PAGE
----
I do not know whether I should not say rather on the following principles ; as it is still these chiefly, being by far the most important object in a system, that I profess to regard, though a matter of practice, detail, or process may happen to escape me on a time by chance. And so, having just now alluded to the two great requisites of a common schooling, scholars and instruction, I should observe, that in the former two classes or degrees corresponding with the capacity and previous attainment of the subjects or scholars are to be considered ; as some come to school early, some late, one is wpoiuos, another ófèualà. Or if we take up the subject from the beginning, as we ought, there needs not be any thing said of previous attainments; every capacity of man being to be supposed a mere blank, and its subject a mere savage, as aforesaid, whether he be born in an hovel or in a palace: and then we shall have to proceed regularly from a fixed point by one degree after another both in the corporeal and mental department. A footing or foundation is the first thing to be gained in both; the child must be set on its feet before it can walk ; and the mind must be similarly established on some sort of data before it can reason or reflect. So the method of schooling and disciplining in use among Christians has ever been to lay a foundation in the word of God, with a view to the benefit of its future direction through life; as the wise man advises, " Train up a child in the way he should go; and when he is old, he will not depart from it." (Prov. xxi. 6.)

Taking this word for my basis, I have accordingly followed before now, as far as I had time and opportunity, a system of popular education that I can venture to recommend; and not because I followed, nor because I began it, —but because the system seemed to recommend itself on trial as far as I could observe it, being this; namely :-To

make two distinct processes of learning and intelligence, as we too often find them, in the first instance; one being for a foundation, the other for a part of the superstructure, in order to suit the successive development of these two intellectual properties, the memory and judgment to which the two said processes of learning and intelligence belong respectively. For this purpose I divide my school into two classes, which are called Rotists and Sentients from their several modes of retention, one by rote the other by perception or intelligence; the order of each as follows, v.g.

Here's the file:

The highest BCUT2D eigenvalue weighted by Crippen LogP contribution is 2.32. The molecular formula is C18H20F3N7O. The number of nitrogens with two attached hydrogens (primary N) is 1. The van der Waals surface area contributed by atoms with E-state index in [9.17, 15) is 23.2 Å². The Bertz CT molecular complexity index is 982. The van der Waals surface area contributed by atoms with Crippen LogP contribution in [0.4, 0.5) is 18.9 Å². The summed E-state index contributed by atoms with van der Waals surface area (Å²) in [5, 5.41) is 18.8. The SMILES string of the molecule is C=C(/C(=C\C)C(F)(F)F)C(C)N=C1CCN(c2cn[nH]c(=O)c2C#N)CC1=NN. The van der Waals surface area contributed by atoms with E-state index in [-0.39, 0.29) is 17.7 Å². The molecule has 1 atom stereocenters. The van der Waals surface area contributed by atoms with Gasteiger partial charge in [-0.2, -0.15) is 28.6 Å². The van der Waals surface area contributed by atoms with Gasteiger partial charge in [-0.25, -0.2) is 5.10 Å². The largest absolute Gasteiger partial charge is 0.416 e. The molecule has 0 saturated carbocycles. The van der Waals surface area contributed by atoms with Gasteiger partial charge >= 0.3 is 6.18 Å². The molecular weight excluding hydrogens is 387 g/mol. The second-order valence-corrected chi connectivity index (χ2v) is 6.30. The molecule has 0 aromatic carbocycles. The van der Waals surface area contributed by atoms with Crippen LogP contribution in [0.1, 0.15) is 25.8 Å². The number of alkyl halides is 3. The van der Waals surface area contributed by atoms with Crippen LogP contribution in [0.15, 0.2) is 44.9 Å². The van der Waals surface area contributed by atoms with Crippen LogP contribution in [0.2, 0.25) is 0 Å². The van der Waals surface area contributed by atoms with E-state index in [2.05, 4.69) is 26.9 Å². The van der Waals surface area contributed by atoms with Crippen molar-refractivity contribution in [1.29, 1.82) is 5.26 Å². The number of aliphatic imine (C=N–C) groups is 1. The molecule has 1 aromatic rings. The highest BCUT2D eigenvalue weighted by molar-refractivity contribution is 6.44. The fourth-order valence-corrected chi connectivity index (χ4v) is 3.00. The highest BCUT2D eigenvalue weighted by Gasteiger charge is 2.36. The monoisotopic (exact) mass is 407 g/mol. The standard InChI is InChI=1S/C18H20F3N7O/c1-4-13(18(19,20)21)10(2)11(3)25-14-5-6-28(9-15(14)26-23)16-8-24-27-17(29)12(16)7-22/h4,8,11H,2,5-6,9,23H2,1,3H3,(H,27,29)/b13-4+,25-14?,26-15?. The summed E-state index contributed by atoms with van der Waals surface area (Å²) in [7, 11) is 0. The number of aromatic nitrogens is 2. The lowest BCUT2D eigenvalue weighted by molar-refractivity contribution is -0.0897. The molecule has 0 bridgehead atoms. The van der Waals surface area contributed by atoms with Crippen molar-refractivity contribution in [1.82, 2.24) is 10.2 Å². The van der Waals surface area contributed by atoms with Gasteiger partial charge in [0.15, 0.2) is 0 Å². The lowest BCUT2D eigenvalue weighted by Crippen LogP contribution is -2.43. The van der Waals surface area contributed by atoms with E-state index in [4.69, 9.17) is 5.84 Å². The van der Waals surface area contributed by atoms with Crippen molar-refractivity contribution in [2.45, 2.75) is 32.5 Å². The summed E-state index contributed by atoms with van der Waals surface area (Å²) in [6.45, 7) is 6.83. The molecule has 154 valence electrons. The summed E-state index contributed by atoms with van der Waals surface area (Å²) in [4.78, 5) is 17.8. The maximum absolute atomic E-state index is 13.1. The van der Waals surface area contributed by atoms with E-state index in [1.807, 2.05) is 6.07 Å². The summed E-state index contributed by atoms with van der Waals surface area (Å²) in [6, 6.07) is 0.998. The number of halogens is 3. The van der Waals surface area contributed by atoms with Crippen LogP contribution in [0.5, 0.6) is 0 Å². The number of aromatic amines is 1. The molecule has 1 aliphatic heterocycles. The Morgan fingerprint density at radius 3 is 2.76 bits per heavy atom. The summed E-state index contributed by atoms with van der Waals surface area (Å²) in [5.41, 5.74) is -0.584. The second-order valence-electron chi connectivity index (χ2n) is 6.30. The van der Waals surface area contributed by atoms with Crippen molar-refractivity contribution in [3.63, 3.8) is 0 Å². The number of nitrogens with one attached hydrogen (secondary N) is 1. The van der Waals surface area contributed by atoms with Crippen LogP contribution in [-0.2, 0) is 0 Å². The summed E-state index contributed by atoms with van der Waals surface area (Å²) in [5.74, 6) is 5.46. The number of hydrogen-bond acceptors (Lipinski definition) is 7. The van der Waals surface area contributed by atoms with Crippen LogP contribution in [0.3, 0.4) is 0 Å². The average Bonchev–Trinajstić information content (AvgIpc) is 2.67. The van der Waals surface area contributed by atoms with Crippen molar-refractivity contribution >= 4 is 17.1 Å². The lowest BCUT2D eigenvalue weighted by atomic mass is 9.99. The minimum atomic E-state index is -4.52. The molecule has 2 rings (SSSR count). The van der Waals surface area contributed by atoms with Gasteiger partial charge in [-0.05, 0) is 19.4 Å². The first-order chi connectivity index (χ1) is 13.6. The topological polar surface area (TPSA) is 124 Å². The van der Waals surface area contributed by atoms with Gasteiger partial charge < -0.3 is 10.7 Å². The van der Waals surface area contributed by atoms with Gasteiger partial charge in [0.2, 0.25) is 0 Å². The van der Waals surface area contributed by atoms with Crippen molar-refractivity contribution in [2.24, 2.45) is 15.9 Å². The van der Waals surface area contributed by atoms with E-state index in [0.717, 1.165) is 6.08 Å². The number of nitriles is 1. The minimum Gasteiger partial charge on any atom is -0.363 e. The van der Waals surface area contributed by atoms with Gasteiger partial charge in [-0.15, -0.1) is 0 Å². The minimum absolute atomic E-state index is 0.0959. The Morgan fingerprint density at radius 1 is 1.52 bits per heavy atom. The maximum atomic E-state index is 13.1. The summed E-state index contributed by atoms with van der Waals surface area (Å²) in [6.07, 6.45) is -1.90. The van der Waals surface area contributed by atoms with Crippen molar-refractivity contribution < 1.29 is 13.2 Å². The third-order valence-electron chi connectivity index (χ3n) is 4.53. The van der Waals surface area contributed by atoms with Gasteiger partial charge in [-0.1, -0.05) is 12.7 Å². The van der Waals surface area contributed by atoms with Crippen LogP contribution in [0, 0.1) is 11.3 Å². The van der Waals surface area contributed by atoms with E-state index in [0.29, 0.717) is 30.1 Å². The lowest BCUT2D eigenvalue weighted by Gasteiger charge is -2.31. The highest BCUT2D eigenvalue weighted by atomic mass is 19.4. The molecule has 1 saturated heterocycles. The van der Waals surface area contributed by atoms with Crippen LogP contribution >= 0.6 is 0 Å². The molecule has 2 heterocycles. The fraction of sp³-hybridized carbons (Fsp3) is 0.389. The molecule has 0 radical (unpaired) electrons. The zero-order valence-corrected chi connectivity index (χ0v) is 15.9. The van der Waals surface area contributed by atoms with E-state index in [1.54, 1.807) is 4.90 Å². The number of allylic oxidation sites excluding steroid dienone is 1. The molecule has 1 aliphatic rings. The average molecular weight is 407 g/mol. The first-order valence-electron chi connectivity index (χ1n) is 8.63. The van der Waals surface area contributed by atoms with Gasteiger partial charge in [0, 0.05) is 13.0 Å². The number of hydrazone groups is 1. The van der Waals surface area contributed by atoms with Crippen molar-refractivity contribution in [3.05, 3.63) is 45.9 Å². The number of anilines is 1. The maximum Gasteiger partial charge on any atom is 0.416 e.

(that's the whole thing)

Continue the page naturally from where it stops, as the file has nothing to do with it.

1. The class of Rotists, consisting chiefly in what may be called infant schools from the stipulated age of their young subjects or contents, being for

Boys between


5 and 9 years ;
5 and 10 years.

Girls (“Take heed that ye despise not one of these little ones.” Matt. xviii. 10.) Entrance ad libitum. Duty-of boys; reading, and repetition ;

girls ; reading, repetition, and sewing. Their Teachers should be females; and preferably-widows, not younger than fifty, and if they have children, the same either well ordered or from home. One of the neighbourhood, and in good repute : one " that is a widow indeed, and desolate, (keeping herself to herself,) trusting in God,” and so forth ; (Tim. I. v. 5 ;) such a one, with her little collection, to every mile, perhaps, in the country; or to every sufficient number of boys and girls in town; the general ratio being adapted to localities on the two criterions of space and population.

Books,- for the superior part of their education, Psalters, Testaments, the Pentateuch, Job, and Proverbs,--for the inferior part, books and tables for spelling and common arithmetic, tables of common weights and measures, and any other matter if there be any of the same common useful kind. So partial a use, as it must needs be at this early age, of